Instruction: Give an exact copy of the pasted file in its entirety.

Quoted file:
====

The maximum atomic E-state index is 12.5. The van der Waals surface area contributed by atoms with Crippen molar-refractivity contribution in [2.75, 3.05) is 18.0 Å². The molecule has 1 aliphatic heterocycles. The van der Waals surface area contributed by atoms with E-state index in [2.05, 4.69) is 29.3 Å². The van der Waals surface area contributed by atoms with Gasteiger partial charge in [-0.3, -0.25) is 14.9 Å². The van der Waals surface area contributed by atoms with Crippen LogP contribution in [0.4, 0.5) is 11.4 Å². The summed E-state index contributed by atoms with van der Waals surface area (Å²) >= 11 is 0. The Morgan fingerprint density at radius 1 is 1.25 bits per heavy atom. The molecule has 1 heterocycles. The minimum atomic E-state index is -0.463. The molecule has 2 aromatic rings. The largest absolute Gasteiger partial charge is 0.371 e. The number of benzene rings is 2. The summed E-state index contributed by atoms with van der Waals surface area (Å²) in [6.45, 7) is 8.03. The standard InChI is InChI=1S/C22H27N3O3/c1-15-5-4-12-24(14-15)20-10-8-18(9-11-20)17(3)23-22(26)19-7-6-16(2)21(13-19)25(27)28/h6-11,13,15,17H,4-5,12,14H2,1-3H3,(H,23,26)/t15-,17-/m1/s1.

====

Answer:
The maximum atomic E-state index is 12.5. The van der Waals surface area contributed by atoms with Crippen molar-refractivity contribution in [2.75, 3.05) is 18.0 Å². The molecule has 1 aliphatic heterocycles. The van der Waals surface area contributed by atoms with E-state index in [2.05, 4.69) is 29.3 Å². The van der Waals surface area contributed by atoms with Gasteiger partial charge in [-0.3, -0.25) is 14.9 Å². The van der Waals surface area contributed by atoms with Crippen LogP contribution in [0.4, 0.5) is 11.4 Å². The summed E-state index contributed by atoms with van der Waals surface area (Å²) >= 11 is 0. The Morgan fingerprint density at radius 1 is 1.25 bits per heavy atom. The molecule has 1 heterocycles. The minimum atomic E-state index is -0.463. The molecule has 2 aromatic rings. The largest absolute Gasteiger partial charge is 0.371 e. The number of benzene rings is 2. The summed E-state index contributed by atoms with van der Waals surface area (Å²) in [6.45, 7) is 8.03. The standard InChI is InChI=1S/C22H27N3O3/c1-15-5-4-12-24(14-15)20-10-8-18(9-11-20)17(3)23-22(26)19-7-6-16(2)21(13-19)25(27)28/h6-11,13,15,17H,4-5,12,14H2,1-3H3,(H,23,26)/t15-,17-/m1/s1.